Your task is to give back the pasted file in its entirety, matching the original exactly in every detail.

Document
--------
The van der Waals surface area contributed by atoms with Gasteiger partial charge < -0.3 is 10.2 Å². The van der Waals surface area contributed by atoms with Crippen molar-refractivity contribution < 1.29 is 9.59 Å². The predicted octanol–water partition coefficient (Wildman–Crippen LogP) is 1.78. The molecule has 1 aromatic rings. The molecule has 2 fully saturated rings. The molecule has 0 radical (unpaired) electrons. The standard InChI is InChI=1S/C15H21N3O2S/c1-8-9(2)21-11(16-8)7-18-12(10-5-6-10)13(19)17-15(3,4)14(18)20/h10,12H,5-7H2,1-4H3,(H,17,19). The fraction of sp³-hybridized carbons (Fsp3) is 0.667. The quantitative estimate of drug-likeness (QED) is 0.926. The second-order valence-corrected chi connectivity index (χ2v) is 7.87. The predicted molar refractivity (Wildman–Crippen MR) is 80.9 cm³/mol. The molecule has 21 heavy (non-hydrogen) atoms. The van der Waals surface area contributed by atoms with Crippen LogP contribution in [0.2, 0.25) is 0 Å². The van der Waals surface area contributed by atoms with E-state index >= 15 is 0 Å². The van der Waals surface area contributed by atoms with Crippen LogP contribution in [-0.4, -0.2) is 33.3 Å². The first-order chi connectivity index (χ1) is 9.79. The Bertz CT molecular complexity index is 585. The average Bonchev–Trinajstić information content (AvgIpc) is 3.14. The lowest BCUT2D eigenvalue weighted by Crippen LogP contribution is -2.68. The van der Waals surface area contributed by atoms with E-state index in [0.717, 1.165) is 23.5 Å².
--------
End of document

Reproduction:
The van der Waals surface area contributed by atoms with Gasteiger partial charge < -0.3 is 10.2 Å². The van der Waals surface area contributed by atoms with Crippen molar-refractivity contribution < 1.29 is 9.59 Å². The predicted octanol–water partition coefficient (Wildman–Crippen LogP) is 1.78. The molecule has 1 aromatic rings. The molecule has 2 fully saturated rings. The molecule has 0 radical (unpaired) electrons. The standard InChI is InChI=1S/C15H21N3O2S/c1-8-9(2)21-11(16-8)7-18-12(10-5-6-10)13(19)17-15(3,4)14(18)20/h10,12H,5-7H2,1-4H3,(H,17,19). The fraction of sp³-hybridized carbons (Fsp3) is 0.667. The quantitative estimate of drug-likeness (QED) is 0.926. The second-order valence-corrected chi connectivity index (χ2v) is 7.87. The predicted molar refractivity (Wildman–Crippen MR) is 80.9 cm³/mol. The molecule has 21 heavy (non-hydrogen) atoms. The van der Waals surface area contributed by atoms with Crippen LogP contribution in [0.2, 0.25) is 0 Å². The van der Waals surface area contributed by atoms with E-state index >= 15 is 0 Å². The van der Waals surface area contributed by atoms with Crippen LogP contribution in [-0.4, -0.2) is 33.3 Å². The first-order chi connectivity index (χ1) is 9.79. The Bertz CT molecular complexity index is 585. The average Bonchev–Trinajstić information content (AvgIpc) is 3.14. The lowest BCUT2D eigenvalue weighted by Crippen LogP contribution is -2.68. The van der Waals surface area contributed by atoms with E-state index in [0.717, 1.165) is 23.5 Å².